Record sharing could start now
My View • Electronic evolution’s ready to toss the paper charts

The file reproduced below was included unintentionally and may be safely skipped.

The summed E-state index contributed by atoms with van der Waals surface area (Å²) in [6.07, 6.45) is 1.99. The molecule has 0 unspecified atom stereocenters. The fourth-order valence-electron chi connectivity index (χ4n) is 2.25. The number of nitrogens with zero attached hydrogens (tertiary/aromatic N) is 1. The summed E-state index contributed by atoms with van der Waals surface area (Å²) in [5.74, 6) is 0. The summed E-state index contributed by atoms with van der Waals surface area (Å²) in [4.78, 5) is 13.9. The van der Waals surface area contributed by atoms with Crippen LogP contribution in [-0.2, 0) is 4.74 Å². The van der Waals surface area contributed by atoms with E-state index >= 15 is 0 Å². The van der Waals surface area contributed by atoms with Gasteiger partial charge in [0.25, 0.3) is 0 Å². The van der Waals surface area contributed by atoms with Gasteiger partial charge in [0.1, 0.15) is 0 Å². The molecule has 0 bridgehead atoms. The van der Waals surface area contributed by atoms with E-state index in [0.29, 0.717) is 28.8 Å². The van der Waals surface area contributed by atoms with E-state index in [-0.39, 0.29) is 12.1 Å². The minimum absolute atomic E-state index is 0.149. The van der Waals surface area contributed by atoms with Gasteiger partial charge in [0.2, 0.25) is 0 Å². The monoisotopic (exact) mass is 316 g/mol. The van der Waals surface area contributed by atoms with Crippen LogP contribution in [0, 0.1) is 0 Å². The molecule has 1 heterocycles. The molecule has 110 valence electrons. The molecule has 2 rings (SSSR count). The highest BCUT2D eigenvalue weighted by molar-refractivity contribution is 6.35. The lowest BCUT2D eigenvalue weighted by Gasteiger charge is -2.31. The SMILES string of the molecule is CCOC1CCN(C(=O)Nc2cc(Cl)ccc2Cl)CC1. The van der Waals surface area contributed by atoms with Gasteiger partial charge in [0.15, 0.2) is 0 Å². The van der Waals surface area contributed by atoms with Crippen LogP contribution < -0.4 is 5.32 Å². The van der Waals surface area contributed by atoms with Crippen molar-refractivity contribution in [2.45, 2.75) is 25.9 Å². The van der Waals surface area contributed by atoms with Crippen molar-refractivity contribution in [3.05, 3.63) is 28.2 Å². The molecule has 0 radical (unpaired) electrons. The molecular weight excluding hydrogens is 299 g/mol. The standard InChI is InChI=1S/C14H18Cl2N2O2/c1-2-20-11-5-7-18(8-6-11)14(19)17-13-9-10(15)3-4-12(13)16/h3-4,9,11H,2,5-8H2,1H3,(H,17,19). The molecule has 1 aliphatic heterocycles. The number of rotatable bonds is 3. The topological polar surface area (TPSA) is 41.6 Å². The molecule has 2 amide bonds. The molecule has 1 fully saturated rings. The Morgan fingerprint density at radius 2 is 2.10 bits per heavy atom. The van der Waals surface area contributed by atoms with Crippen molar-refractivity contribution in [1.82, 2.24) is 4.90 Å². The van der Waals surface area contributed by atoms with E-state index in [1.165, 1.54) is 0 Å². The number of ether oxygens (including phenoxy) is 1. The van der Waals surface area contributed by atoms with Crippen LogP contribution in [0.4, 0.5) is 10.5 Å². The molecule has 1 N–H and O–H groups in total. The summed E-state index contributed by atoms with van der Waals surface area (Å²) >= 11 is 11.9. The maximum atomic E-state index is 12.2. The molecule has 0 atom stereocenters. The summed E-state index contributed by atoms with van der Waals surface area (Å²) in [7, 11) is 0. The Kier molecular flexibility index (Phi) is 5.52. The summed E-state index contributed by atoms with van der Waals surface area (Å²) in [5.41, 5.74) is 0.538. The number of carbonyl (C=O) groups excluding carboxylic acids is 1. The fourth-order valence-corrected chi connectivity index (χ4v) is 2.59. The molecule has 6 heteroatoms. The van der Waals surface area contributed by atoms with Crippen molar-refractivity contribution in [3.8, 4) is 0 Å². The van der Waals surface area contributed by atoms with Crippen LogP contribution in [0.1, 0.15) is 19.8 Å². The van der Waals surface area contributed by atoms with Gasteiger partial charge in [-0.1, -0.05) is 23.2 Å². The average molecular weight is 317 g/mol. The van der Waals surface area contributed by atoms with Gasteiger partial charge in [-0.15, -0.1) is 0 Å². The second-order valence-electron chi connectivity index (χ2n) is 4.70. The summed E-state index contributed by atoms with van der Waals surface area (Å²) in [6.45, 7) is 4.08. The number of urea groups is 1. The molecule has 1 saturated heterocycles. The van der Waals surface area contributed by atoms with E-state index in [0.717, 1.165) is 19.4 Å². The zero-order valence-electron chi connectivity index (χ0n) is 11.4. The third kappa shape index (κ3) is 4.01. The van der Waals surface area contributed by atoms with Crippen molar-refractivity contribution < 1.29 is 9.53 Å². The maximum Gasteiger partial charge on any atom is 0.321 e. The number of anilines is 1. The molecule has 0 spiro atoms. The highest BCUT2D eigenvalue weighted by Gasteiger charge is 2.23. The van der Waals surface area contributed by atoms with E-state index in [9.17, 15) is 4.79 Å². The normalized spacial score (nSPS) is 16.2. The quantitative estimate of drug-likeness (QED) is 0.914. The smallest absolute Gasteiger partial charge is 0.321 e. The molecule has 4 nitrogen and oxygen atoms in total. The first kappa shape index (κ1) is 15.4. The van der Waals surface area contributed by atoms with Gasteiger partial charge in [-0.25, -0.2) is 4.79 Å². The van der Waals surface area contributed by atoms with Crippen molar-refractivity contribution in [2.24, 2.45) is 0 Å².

As partners in building a sustainable information technology infrastructure for health organizations serving uninsured or underinsured Oregonians, we read with great interest the Aug. 10 story “Record-sharing stalls.” Although we acknowledge the hurdles detailed in the article (patient privacy, high investment costs and difficulty working across organizations), we know firsthand that the challenges are not insurmountable. Our Community Health Information Network — a not-for-profit organization that supports safety-net clinics that serve noninsured and underinsured patients — has been in the IT health business for more than seven years. The network has developed a robust business management and electronic health record system that enables its partners to experience the value of sharing information at the point of care. The Multnomah County Health Department has been a leader in providing essential health services to low-income families since 1977. October 2005 marked the successful beginning of electronic health records implementation starting at one county health clinic. The network has signed security agreements with the county health department and 19 other West Coast-based community health partners that allow us to share critical clinical information across organizational lines, and facilitate quality and cost-effective patient care with patient permission and complete confidentiality. The benefits of electronic health records are significant. Doctors, nurse practitioners and other clinicians all use the system and have gained efficiencies — there’s no more looking for paper charts or deciphering handwritten notes. Lab orders and patient work flow are more streamlined. Medication orders are safer, as information on which drugs a patient is taking is immediately available to clinicians and pharmacists. Remote access to patient records and medical histories allows clinicians to easily track patients after hours. On-call providers can track lab results in cases of urgent intervention. Patients even receive printed documents from their visits, which include important instructions and prescription information. Electronic after-visit summaries are a useful tool for communicating to specialists and hospitals, available anywhere in the world a patient may travel. And improvements to clinical knowledge, such as online charting tools, are helping clinicians make decisions based on best practices and evidence-based medicine. Our investment in this electronic health record system has been substantial and fruitful. We’re committed to developing a community-based asset that will yield benefits not only for our individual organizations, but for the entire health care system. Eliminating duplicate or unnecessary testing increases overall clinical efficiency and reduces health care’s financial burden for individuals, families and communities without compromising quality. Most important, we’ve built an infrastructure that will allow for improved clinical outcomes for our patients. We want to encourage the inclusion of the network’s database — with more than 400,000 individual Medicaid and uninsured patients — in a pilot with hospitals’ emergency rooms. Utilization of the data will provide the entire health system with critical information that immediately will improve decision making at the point of care and reduce unnecessary duplication of services. We’re excited for the health care system — hospitals, heath plans and community-based clinics — as we work together to create a unified solution. Vanetta Abdellatif is director of Integrated Clinical Services at the Multnomah County Health Department. Abby Sears is chief executive officer of Our Community Health Information Network.